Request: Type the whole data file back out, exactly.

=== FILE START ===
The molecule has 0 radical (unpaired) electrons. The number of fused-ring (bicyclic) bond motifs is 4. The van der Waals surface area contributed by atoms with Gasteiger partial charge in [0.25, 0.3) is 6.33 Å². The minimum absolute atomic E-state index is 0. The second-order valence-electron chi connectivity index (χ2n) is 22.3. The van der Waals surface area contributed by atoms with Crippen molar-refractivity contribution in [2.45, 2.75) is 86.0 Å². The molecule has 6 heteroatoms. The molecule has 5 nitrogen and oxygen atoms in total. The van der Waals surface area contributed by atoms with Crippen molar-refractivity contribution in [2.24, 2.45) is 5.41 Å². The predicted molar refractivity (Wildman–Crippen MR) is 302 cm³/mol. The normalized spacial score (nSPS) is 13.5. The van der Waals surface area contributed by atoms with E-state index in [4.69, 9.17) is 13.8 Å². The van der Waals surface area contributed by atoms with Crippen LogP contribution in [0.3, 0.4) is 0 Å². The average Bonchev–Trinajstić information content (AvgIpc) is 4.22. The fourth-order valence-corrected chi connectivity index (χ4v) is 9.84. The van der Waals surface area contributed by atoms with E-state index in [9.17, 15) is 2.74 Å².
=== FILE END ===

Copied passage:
The molecule has 0 radical (unpaired) electrons. The number of fused-ring (bicyclic) bond motifs is 4. The van der Waals surface area contributed by atoms with Gasteiger partial charge in [0.25, 0.3) is 6.33 Å². The minimum absolute atomic E-state index is 0. The second-order valence-electron chi connectivity index (χ2n) is 22.3. The van der Waals surface area contributed by atoms with Crippen molar-refractivity contribution in [2.45, 2.75) is 86.0 Å². The molecule has 6 heteroatoms. The molecule has 5 nitrogen and oxygen atoms in total. The van der Waals surface area contributed by atoms with Crippen molar-refractivity contribution in [2.24, 2.45) is 5.41 Å². The predicted molar refractivity (Wildman–Crippen MR) is 302 cm³/mol. The normalized spacial score (nSPS) is 13.5. The van der Waals surface area contributed by atoms with E-state index in [4.69, 9.17) is 13.8 Å². The van der Waals surface area contributed by atoms with Crippen LogP contribution in [0.3, 0.4) is 0 Å². The average Bonchev–Trinajstić information content (AvgIpc) is 4.22. The fourth-order valence-corrected chi connectivity index (χ4v) is 9.84. The van der Waals surface area contributed by atoms with E-state index in [9.17, 15) is 2.74 Å².